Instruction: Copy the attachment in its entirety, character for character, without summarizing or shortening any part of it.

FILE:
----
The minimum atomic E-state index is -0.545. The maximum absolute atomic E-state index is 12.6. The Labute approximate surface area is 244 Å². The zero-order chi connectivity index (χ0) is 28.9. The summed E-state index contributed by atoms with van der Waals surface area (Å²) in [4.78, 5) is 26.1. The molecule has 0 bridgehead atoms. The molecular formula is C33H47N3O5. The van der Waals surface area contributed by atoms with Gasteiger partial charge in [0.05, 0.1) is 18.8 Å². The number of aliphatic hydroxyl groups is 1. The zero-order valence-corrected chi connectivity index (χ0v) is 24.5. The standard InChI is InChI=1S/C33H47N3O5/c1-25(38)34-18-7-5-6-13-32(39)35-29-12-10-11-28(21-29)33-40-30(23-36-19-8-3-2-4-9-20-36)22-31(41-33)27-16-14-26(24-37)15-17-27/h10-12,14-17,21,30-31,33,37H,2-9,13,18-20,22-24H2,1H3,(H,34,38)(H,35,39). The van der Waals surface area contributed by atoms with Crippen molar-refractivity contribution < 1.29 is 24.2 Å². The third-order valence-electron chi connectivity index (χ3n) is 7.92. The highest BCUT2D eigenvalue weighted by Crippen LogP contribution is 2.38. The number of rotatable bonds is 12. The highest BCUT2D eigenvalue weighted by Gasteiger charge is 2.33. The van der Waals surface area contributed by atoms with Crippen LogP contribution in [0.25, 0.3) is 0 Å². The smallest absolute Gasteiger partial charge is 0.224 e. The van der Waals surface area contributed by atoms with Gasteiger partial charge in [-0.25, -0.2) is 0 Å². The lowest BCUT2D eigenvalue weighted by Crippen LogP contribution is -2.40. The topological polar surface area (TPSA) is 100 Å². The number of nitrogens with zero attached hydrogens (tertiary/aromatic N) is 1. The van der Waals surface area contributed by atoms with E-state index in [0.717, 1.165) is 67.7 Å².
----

The minimum atomic E-state index is -0.545. The maximum absolute atomic E-state index is 12.6. The Labute approximate surface area is 244 Å². The zero-order chi connectivity index (χ0) is 28.9. The summed E-state index contributed by atoms with van der Waals surface area (Å²) in [4.78, 5) is 26.1. The molecule has 0 bridgehead atoms. The molecular formula is C33H47N3O5. The van der Waals surface area contributed by atoms with Gasteiger partial charge in [0.05, 0.1) is 18.8 Å². The number of aliphatic hydroxyl groups is 1. The zero-order valence-corrected chi connectivity index (χ0v) is 24.5. The standard InChI is InChI=1S/C33H47N3O5/c1-25(38)34-18-7-5-6-13-32(39)35-29-12-10-11-28(21-29)33-40-30(23-36-19-8-3-2-4-9-20-36)22-31(41-33)27-16-14-26(24-37)15-17-27/h10-12,14-17,21,30-31,33,37H,2-9,13,18-20,22-24H2,1H3,(H,34,38)(H,35,39). The van der Waals surface area contributed by atoms with Crippen molar-refractivity contribution < 1.29 is 24.2 Å². The third-order valence-electron chi connectivity index (χ3n) is 7.92. The highest BCUT2D eigenvalue weighted by Crippen LogP contribution is 2.38. The number of rotatable bonds is 12. The highest BCUT2D eigenvalue weighted by Gasteiger charge is 2.33. The van der Waals surface area contributed by atoms with Crippen LogP contribution in [0.25, 0.3) is 0 Å². The smallest absolute Gasteiger partial charge is 0.224 e. The van der Waals surface area contributed by atoms with Gasteiger partial charge in [-0.25, -0.2) is 0 Å². The lowest BCUT2D eigenvalue weighted by Crippen LogP contribution is -2.40. The topological polar surface area (TPSA) is 100 Å². The number of nitrogens with zero attached hydrogens (tertiary/aromatic N) is 1. The van der Waals surface area contributed by atoms with E-state index in [0.717, 1.165) is 67.7 Å².